We must introduce buffer zones to stop the harassment of women outside abortion clinics
Images of women having to walk past people holding out plastic babies and telling them they’re murderers do not belong in England.
Today we are bringing forward an amendment the Police, Crime, Sentencing and Courts Bill that aims to put a stop the harassment of women outside abortion clinics.
It’s a topic that many people we speak to are surprised by. It happens in America – they think – but surely not over here. That images of women having to walk past people holding out plastic babies and telling them they’re murderers just don’t belong in England.
But this is the reality for the more than 100,000 women a year who have to attend a clinic targeted by these anti-abortion groups. These clinics are busy – so one protest, no matter how small it may seem from Westminster, has the power to intimidate hundreds or thousands of women. This is why we’re working to introduce buffer zones around clinics – areas of 150 metres from the clinic entrance where harassment isn’t allowed.
Leaflets are given out containing false medical information such as that abortion gives you breast cancer and causes child abuse
The tactics vary – they can include the display of graphic images of dismembered foetuses, filming women and staff members, following women down the street, and sprinkling sites with holy water. Leaflets are given out containing false medical information such as that abortion gives you breast cancer and causes child abuse, and recently these groups have been handing out adverts for dangerous and unproven medication to ‘reverse’ an abortion. This activity lasts for hours at a time over many months or years.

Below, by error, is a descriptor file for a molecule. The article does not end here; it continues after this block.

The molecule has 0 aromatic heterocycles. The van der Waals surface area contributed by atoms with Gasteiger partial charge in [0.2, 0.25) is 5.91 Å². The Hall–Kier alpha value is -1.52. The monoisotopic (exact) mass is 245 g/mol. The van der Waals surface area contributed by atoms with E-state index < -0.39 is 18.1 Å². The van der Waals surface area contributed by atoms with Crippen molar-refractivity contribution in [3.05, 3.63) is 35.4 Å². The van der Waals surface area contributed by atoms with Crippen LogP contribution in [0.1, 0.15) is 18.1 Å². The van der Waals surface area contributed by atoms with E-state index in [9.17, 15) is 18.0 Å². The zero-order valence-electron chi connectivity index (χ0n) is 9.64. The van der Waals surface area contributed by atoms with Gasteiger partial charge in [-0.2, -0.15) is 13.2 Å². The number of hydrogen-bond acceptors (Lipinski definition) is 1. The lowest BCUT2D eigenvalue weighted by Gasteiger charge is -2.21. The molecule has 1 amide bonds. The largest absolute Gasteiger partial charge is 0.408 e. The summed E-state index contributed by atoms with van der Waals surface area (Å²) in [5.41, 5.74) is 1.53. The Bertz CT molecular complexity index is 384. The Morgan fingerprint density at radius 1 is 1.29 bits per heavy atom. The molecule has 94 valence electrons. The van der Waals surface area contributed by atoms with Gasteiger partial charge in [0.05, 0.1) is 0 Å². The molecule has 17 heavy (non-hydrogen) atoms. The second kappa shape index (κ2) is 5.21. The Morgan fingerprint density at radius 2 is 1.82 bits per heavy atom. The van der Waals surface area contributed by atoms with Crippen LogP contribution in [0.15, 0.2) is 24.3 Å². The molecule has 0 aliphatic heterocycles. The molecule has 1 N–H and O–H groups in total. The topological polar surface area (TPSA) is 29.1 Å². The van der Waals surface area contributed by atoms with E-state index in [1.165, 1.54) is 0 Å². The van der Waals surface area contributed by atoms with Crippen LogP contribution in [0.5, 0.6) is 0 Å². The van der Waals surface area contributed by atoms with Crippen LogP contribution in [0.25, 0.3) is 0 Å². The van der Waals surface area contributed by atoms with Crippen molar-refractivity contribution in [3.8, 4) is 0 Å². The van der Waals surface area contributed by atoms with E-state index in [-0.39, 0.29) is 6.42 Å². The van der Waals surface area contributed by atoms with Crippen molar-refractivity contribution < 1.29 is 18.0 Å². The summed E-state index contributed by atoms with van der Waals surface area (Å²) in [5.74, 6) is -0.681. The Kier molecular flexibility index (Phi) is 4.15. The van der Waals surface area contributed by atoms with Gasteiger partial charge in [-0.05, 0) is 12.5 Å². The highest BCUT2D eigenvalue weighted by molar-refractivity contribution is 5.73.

No matter the activity, women – as you might expect – report feeling harassed, alarmed, and distressed.
“She told me that I should let God decide – that it will torture me for the rest of my life and don’t let them do it. She told me her daughter couldn’t have kids and I’m wrong for killing a baby…” Said one woman accessing abortion care in Liverpool earlier this year.
“Two men were waiting outside the clinic and approaching any women who entered and trying to give them anti-abortion leaflets. I cried in the car – it was already a horrible day and the thought of being harassed for my decision was too much for me. I felt threatened and intimidated…” said another in Birmingham.
For too many women and the doctors, nurses, and midwives who care for them – this harassment is the reality of accessing what should be a confidential medical service protected by the law.
Because that’s the point here – this issue isn’t about abortion. Regardless of your personal opinion, the law of the land is that we respect a woman’s right to make the choice to end a pregnancy. These groups aren’t trying to change that law – they’re not protesting parliament or trying to make their case to MPs like us. They are targeting individual, vulnerable women who have no choice but to pass them on their way to access a service to which they’re legally entitled.
The reality is that existing law isn’t enough to deal with organised harassment in this way. The only piece of law that has been effective has been to introduce local buffer zones. There are three across England and Wales – three compared to the 43 clinics affected. They create a postcode lottery of protection for women, and when routinely challenged by well-funded international anti-abortion groups, they cost councils more than they can afford to introduce and uphold in court.
But most importantly, relying on councils to address this issue misses the bigger picture. Clinics aren’t targeted because of something that happens locally. Women are targeted because of the rights they have and the decisions they make.
It’s time that government recognised this for the campaign of harassment it is, and supported our amendment to stop it.
Rupa Huq is the Labour MP for Ealing Central and Acton. Bernard Jenkin is the Conservative MP for Harwich and North Essex.
Get the inside track on what MPs and Peers are talking about. Sign up to The House's morning email for the latest insight and reaction from Parliamentarians, policy-makers and organisations.